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BRAKES!


klingelton
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just what it says in the title!


Over the last couple of weeks, i'd detected a little brake squeaking, so i decided to strip them down, clean them and, if needed, replace the pads (if the friction material was running low).


tools needed for this task will vary from bike to bike, but for mine, i needed hex socket set, normal socket set, screw drivers, brake cleaner and copper grease (if replacing the pads, you will need new pads to fit your bike! i bought mine from wemoto.com).


I started on the front. remove the bolts attaching the caliper to the fork. With a little gentle persuasion, the whole assembly then comes away. Be careful not to stress the hoses connecting the caliper to your brakes. There is a small retaining clip on a pin to the trailing side of the caliper that is removed, along with the pin. this allows the pads to rotate forward. if replacing the pads, undo the screws covering the brake fluid reservoir and gently, but firmly push the pistons back into the caliper. The reason we do this is as you use the brakes, the friction material wears away. we need that space for the additional friction material on the new pads.


ok, so now we have a caliper with no pads in. check the condition of your disk. It shouldn't have a lip. if it does, time for a new one (and more detail than i have experience of at this moment!). clean all the road dirt from your calipers (being careful around your pistons). on your new pads, put a pea sized blob of copper grease ON THE BACK of your new pad (not on the friction surface lol) and spread it around (i used an old rubber glove to do the smearing). This stops the brakes from squeaking.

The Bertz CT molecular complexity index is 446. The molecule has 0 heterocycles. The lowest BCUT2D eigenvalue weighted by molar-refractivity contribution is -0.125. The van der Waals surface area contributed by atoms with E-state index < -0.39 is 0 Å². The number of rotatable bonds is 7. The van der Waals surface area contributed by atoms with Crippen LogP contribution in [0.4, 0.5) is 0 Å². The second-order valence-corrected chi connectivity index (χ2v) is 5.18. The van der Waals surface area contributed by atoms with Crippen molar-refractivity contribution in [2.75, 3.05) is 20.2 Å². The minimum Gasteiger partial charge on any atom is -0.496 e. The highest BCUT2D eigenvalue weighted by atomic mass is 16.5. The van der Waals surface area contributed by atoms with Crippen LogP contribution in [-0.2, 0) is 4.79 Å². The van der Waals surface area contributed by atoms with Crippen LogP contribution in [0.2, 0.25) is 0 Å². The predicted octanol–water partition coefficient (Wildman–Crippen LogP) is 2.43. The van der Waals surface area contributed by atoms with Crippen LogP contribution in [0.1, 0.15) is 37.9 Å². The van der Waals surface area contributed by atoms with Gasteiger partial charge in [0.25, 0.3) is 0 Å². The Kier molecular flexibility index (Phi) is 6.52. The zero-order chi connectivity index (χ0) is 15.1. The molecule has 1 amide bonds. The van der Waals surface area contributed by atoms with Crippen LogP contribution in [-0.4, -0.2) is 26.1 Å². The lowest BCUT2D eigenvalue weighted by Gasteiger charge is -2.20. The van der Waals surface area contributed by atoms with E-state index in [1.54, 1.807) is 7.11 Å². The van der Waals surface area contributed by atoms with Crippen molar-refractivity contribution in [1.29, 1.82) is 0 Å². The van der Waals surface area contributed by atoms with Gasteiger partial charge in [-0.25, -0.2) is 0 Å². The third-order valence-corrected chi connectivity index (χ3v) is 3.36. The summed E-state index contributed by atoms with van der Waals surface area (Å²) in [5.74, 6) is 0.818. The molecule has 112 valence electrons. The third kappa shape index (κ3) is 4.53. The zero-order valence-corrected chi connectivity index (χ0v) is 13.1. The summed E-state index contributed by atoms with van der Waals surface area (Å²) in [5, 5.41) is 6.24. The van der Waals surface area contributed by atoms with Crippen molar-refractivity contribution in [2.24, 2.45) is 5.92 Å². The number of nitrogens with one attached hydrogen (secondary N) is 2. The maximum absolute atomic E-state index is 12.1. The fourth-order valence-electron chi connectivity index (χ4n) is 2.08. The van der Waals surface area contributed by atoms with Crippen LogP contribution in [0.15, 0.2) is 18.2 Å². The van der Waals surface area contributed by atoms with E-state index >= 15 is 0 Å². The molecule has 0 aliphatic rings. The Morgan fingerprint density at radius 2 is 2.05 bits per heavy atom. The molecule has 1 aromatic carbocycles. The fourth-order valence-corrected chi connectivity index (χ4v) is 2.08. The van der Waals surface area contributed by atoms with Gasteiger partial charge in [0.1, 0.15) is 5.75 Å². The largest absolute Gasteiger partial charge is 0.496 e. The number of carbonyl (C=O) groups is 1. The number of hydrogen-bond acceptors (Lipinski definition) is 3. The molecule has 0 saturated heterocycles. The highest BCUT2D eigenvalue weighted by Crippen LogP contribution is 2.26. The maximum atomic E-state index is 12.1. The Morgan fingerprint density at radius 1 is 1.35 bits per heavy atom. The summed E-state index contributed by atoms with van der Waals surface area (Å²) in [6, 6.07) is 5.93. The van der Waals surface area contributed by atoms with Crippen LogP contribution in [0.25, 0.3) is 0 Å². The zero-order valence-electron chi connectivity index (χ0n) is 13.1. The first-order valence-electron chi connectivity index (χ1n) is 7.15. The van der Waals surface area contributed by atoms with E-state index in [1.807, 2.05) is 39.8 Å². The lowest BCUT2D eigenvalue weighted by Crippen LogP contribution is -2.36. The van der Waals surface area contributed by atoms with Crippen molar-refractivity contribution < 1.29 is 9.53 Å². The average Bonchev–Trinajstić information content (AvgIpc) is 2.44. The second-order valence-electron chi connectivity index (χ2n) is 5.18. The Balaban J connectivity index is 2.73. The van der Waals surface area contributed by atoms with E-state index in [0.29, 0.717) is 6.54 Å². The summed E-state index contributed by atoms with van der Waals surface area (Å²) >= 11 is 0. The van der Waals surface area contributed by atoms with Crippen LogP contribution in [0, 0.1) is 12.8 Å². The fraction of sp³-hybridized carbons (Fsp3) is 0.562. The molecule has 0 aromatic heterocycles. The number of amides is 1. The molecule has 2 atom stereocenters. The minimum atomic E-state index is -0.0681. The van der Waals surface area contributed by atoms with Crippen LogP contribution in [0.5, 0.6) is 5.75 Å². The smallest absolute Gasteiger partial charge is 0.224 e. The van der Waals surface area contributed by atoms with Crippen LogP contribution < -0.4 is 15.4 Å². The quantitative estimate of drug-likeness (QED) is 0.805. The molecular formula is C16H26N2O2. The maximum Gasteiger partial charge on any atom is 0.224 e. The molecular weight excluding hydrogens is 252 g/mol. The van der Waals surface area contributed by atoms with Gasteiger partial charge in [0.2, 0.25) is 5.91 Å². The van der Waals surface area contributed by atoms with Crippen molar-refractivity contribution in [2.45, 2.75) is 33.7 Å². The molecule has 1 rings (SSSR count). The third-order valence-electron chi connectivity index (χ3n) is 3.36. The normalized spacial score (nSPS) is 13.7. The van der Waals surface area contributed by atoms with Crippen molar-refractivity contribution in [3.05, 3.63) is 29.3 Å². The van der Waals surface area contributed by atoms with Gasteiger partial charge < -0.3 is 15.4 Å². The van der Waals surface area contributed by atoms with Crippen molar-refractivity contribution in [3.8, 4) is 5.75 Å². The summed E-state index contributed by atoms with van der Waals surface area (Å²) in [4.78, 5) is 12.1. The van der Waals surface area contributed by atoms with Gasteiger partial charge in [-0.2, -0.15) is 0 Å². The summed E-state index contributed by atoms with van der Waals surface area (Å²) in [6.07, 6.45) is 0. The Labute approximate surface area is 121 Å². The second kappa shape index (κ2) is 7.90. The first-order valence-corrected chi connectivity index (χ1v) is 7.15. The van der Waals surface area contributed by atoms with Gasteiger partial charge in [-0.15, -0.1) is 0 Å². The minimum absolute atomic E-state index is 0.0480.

put your calipers back together and place back onto the disk, ensuring that the 2 sides of the friction material are either side of the disk. do up the bolts. you will have tensions in the haynes manual. if not, tighten then nip up. screw the reserviou


once practiced, it will take you 10 minutes per caliper. Doing this yourself is not only fun, it will save you many pennies. It's really not that tricky to do.

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If you're going to replace old pads with new DO NOT PUSH PISTONS INTO CALIPER until you have first pumped them out a few millimetres, cleaned all the crap off them and polished them. Apply a smear of Red rubber grease before pushing them in. :mrgreen: Pushing dirty pistons into caliper will damage your seals and jam the pistons so you can't push them in. :mrgreen:

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If you're going to replace old pads with new DO NOT PUSH PISTONS INTO CALIPER until you have first pumped them out a few millimetres, cleaned all the crap off them and polished them. Apply a smear of Red rubber grease before pushing them in. :mrgreen: Pushing dirty pistons into caliper will damage your seals and jam the pistons so you can't push them in. :mrgreen:

 

cheers buddy, i just removed as much crud as i could. I will bear this in mind for next time.

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